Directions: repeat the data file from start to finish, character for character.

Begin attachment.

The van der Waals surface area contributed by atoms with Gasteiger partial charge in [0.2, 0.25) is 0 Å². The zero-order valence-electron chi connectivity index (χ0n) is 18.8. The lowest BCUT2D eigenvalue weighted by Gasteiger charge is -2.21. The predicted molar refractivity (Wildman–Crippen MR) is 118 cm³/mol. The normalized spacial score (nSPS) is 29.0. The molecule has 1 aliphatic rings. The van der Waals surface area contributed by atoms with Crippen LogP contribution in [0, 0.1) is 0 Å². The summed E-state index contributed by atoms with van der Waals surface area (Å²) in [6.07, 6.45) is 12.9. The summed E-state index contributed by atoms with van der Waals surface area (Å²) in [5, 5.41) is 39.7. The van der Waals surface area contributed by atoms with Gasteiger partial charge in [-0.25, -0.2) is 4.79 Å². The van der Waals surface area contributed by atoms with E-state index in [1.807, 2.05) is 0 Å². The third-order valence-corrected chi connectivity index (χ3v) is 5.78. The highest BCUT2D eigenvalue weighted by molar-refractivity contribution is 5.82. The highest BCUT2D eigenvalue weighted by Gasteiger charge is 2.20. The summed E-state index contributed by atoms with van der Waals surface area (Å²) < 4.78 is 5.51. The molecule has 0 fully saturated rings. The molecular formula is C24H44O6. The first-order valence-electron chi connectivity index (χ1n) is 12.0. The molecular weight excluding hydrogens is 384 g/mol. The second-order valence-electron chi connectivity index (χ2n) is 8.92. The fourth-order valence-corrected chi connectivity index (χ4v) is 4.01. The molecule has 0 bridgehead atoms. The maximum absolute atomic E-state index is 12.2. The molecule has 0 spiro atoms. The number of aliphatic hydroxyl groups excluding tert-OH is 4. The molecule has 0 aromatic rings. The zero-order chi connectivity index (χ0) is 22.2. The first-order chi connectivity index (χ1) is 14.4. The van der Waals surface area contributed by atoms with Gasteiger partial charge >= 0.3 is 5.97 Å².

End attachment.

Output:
The van der Waals surface area contributed by atoms with Gasteiger partial charge in [0.2, 0.25) is 0 Å². The zero-order valence-electron chi connectivity index (χ0n) is 18.8. The lowest BCUT2D eigenvalue weighted by Gasteiger charge is -2.21. The predicted molar refractivity (Wildman–Crippen MR) is 118 cm³/mol. The normalized spacial score (nSPS) is 29.0. The molecule has 1 aliphatic rings. The van der Waals surface area contributed by atoms with Crippen LogP contribution in [0, 0.1) is 0 Å². The summed E-state index contributed by atoms with van der Waals surface area (Å²) in [6.07, 6.45) is 12.9. The summed E-state index contributed by atoms with van der Waals surface area (Å²) in [5, 5.41) is 39.7. The van der Waals surface area contributed by atoms with Gasteiger partial charge in [-0.25, -0.2) is 4.79 Å². The van der Waals surface area contributed by atoms with E-state index in [1.807, 2.05) is 0 Å². The third-order valence-corrected chi connectivity index (χ3v) is 5.78. The highest BCUT2D eigenvalue weighted by molar-refractivity contribution is 5.82. The highest BCUT2D eigenvalue weighted by Gasteiger charge is 2.20. The summed E-state index contributed by atoms with van der Waals surface area (Å²) < 4.78 is 5.51. The molecule has 0 fully saturated rings. The molecular formula is C24H44O6. The first-order valence-electron chi connectivity index (χ1n) is 12.0. The molecular weight excluding hydrogens is 384 g/mol. The second-order valence-electron chi connectivity index (χ2n) is 8.92. The fourth-order valence-corrected chi connectivity index (χ4v) is 4.01. The molecule has 0 bridgehead atoms. The maximum absolute atomic E-state index is 12.2. The molecule has 0 spiro atoms. The number of aliphatic hydroxyl groups excluding tert-OH is 4. The molecule has 0 aromatic rings. The zero-order chi connectivity index (χ0) is 22.2. The first-order chi connectivity index (χ1) is 14.4. The van der Waals surface area contributed by atoms with Gasteiger partial charge >= 0.3 is 5.97 Å².